This is what the National Unwatering SWAT Team does

Louis Lanzano/AP

Parts of New York City are submerged under 13 feet of water, but help is on the way: As we speak, a specialized unit called the "National Unwatering SWAT Team" is en route to Gotham. Ever heard of 'em?

During a press conference in Manhattan this morning, New York Gov. Andrew Cuomo raised eyebrows with his mention of the group sent by the U.S. Army Corps of Engineers. "A National Unwatering SWAT team is on its way to New York and we need them very badly," said Cuomo, seeming "slightly amused by the name" according to one reporter. What is this "unwatering" process and what in the blazes is an "Unwatering SWAT Team?" We asked Rodney Delt, chief of emergency management at the Army Corps of Engineer's Rock Island District in Illinois, where the SWAT team is typically stationed. We started with the basics: What's unwatering?

"It's just removing water from places it's not supposed to be," he said plainly. While his answer was simple, he said the task ahead of the Rock Island District's unwatering team was not. 

The team of four expert engineers left for New York City this afternoon and are expected to arrive between 4 p.m. and 5 p.m. Eastern Time. Delt said they are the finest unwatering experts in the country, given their experience in dewatering the inundated areas of New Orleans after Hurricane Katrina. "They're subject experts," he said. "They can't do all of the work themselves but they can advise the other people in New York." 

Read more at The Atlantic Wire

Stay up-to-date with federal news alerts and analysis — Sign up for GovExec's email newsletters.
FROM OUR SPONSORS
JOIN THE DISCUSSION
Close [ x ] More from GovExec
 
 

Thank you for subscribing to newsletters from GovExec.com.
We think these reports might interest you:

  • Forecasting Cloud's Future

    Conversations with Federal, State, and Local Technology Leaders on Cloud-Driven Digital Transformation

    Download
  • The Big Data Campaign Trail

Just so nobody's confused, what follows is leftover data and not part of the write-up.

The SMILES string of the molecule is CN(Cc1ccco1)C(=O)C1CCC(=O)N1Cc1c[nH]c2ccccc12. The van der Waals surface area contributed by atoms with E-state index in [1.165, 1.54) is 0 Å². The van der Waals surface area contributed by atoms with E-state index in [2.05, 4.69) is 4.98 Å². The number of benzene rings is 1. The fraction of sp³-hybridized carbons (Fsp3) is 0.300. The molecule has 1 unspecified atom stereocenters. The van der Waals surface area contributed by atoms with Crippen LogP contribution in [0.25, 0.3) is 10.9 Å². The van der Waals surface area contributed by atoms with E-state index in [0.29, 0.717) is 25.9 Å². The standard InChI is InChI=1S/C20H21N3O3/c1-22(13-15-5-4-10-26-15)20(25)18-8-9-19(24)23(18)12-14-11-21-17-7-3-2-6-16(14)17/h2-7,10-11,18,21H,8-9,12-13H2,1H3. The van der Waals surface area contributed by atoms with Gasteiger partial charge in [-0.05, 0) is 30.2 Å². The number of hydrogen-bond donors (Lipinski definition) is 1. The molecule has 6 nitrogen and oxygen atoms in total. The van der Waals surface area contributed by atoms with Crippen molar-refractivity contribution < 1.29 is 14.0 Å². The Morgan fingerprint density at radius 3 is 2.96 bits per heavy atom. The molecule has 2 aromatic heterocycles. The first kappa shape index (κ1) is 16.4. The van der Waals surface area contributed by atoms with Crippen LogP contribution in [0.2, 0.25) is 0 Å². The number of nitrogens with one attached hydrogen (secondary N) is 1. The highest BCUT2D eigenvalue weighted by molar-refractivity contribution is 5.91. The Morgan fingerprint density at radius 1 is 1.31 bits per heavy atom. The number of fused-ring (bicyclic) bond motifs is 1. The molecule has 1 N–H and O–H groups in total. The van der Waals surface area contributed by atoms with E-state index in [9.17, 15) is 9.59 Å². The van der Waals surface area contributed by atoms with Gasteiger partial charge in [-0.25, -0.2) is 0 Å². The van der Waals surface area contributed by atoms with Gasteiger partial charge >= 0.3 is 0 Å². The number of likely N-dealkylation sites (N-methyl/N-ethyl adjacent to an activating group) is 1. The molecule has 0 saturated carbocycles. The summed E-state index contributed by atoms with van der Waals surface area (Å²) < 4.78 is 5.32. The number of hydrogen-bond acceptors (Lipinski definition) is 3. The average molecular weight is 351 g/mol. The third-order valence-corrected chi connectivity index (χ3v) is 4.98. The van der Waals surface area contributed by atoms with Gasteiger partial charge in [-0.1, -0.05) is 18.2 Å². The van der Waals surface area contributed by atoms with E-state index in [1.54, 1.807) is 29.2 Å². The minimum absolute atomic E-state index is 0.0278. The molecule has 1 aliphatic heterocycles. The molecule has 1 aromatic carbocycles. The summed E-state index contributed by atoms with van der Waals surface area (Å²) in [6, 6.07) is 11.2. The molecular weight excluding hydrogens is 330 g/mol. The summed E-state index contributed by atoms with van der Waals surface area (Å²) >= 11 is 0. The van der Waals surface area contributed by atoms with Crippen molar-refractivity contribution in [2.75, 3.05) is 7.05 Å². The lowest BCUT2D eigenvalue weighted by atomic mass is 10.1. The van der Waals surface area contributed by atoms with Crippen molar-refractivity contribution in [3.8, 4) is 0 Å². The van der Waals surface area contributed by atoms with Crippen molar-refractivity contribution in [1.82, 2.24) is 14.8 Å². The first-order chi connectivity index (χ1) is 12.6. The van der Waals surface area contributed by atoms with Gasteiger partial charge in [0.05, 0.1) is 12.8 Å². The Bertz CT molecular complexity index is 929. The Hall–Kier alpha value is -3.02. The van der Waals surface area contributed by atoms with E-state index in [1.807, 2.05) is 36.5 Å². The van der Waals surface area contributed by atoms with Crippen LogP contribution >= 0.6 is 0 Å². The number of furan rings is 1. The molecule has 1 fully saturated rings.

With everyone so focused on security following recent breaches at federal, state and local government and education institutions, there has been little emphasis on the need for better operations. This report breaks down some of the biggest operational challenges in IT management and provides insight into how agencies and leaders can successfully solve some of the biggest lingering government IT issues.

    Download
  • Communicating Innovation in Federal Government

    Federal Government spending on ‘obsolete technology’ continues to increase. Supporting the twin pillars of improved digital service delivery for citizens on the one hand, and the increasingly optimized and flexible working practices for federal employees on the other, are neither easy nor inexpensive tasks. This whitepaper explores how federal agencies can leverage the value of existing agency technology assets while offering IT leaders the ability to implement the kind of employee productivity, citizen service improvements and security demanded by federal oversight.

    Download
  • IT Transformation Trends: Flash Storage as a Strategic IT Asset

    MIT Technology Review: Flash Storage As a Strategic IT Asset For the first time in decades, IT leaders now consider all-flash storage as a strategic IT asset. IT has become a new operating model that enables self-service with high performance, density and resiliency. It also offers the self-service agility of the public cloud combined with the security, performance, and cost-effectiveness of a private cloud. Download this MIT Technology Review paper to learn more about how all-flash storage is transforming the data center.

    Download
  • Ongoing Efforts in Veterans Health Care Modernization

    This report discusses the current state of veterans health care

    Download

When you download a report, your information may be shared with the underwriters of that document.